The Word of God addresses to children is that they obey their parents. “Children obey your parents. . . . Honor thy father and thy mother.” To understand this command, we must keep in mind the entire context of the last part of the book of Ephesians. The instruction of the Apostle Paul in the last part of Ephesians five and the first part of Ephesians six hinges upon his exhortation found in verse 18 of Ephesians five: “Be not filled with wine wherein is excess, but be filled with the Spirit.” This command, positively and profoundly, is the Christian calling in all of its parts, “Be filled with the Spirit.” Paul goes on to teach us in verse 21 that being filled with the Spirit of Christ means for us this: “In love submitting yourselves one to another in the fear of Christ.” To be filled with the Spirit of Jesus Christ means that in humbleness of mind we will submit to one another, or, as Jesus said, we shall be servants one to another and wash each other’s feet. This is the commandment that He left with us, and by our obedience shall all men know that we are His disciples. Being filled with His Spirit we submit ourselves one to another in His fear.
Now, the Apostle Paul applies this fundamental principle of being filled with the Spirit and thus submitting ourselves one to another, to every sphere of life. He begins with marriage (Ephesians 5:22-33). Therefore the wife who is filled with the Spirit of Christ will submit herself to the will of her husband in all things lawful according to the gospel, and the husband who is also filled with the Spirit of Christ will love his wife as he loves himself and will submit to Christ’s will for him in marriage. Then Paul naturally proceeds to the home in chapter six: to the relationship between parents and children. And again he simply sets forth the same great principle, “Children, obey your parents in the Lord, for this is right.” Children, are you filled with the Spirit of Christ? Young men and women, does the Spirit of Christ dwell within you? This is His word to you; submit yourself to your parents in the fear of Christ!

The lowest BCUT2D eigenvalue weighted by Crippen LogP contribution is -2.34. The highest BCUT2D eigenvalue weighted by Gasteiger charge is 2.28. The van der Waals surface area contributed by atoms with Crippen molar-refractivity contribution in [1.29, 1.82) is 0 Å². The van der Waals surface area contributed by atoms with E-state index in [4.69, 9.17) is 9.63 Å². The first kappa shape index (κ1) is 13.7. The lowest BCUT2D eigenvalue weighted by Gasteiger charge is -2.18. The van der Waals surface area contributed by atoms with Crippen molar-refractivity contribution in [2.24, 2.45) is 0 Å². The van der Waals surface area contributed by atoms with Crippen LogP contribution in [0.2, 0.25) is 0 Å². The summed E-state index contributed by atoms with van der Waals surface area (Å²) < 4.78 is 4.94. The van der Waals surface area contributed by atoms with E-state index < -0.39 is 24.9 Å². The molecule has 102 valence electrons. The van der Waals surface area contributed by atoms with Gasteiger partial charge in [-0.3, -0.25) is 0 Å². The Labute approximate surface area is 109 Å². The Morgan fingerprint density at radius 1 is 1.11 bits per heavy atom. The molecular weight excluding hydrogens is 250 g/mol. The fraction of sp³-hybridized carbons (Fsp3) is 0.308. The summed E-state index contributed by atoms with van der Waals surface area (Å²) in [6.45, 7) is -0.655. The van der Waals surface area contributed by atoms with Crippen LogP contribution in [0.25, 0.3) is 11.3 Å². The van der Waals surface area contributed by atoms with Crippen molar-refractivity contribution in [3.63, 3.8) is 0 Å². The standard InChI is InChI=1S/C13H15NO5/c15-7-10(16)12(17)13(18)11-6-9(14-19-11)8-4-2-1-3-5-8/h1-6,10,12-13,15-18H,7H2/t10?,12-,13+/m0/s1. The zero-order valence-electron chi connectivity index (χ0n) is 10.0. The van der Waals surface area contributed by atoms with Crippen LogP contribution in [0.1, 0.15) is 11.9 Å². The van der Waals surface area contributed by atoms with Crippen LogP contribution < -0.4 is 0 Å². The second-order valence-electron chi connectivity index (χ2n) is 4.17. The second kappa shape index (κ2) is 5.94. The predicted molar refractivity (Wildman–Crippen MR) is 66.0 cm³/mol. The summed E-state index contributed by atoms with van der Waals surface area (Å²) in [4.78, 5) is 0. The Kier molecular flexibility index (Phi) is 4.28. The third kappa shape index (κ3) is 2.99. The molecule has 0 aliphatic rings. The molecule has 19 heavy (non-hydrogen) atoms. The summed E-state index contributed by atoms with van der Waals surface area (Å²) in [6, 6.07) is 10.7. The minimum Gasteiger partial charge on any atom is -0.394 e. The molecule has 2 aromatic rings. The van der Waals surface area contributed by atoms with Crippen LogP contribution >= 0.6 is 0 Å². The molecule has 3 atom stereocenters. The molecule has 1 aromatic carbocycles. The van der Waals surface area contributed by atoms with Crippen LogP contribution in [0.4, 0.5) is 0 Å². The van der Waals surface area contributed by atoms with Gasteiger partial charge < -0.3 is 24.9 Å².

The teaching of the Apostle Paul is therefore plain and consistent. We must take hold of the principle of Christian life to be filled with the Spirit and thus “submit ourselves one to another in the fear of Christ.” We must begin here, whether this is in marriage or in the home, in the Church or in the school. Be dominated by and be under the control of the Spirit in all of life and thus submit yourself one to another. And to children this means, “obey your parents.”
Before we go on to look at the obedience to which Christ calls us, notice that all of this brings out another fundamental principle of the law of Jesus Christ, namely, the principle that we show our love for Christ and show submission to Him in the Spirit, first of all within our own families. Paul applies to us a great truth! You are filled with the Spirit, now submit yourselves one to another! But to whom are you to submit yourself? To whom are you to show the love of Christ? And the answer is, first of all to the person closest to you. Husbands, you do not have to go around looking for someone to show the love of Christ to. You begin with your wives. And, wives, you begin with your husbands. Children and young people, how do you display the love of Christ within you? Must you first go out into the world, or should you begin with your closest friends? No, not first of all. But you begin with the people closest to you, your father and mother who bore you! The Christian life begins in the home. Christian homes must by grace fall under the dominance of the Spirit of Christ, and you are first of all to submit yourselves to one another in the love of Christ there. Before you can go on and live in obedience to Christ in the Church, school, or in all of society, first of all you must submit yourselves to Him in the home.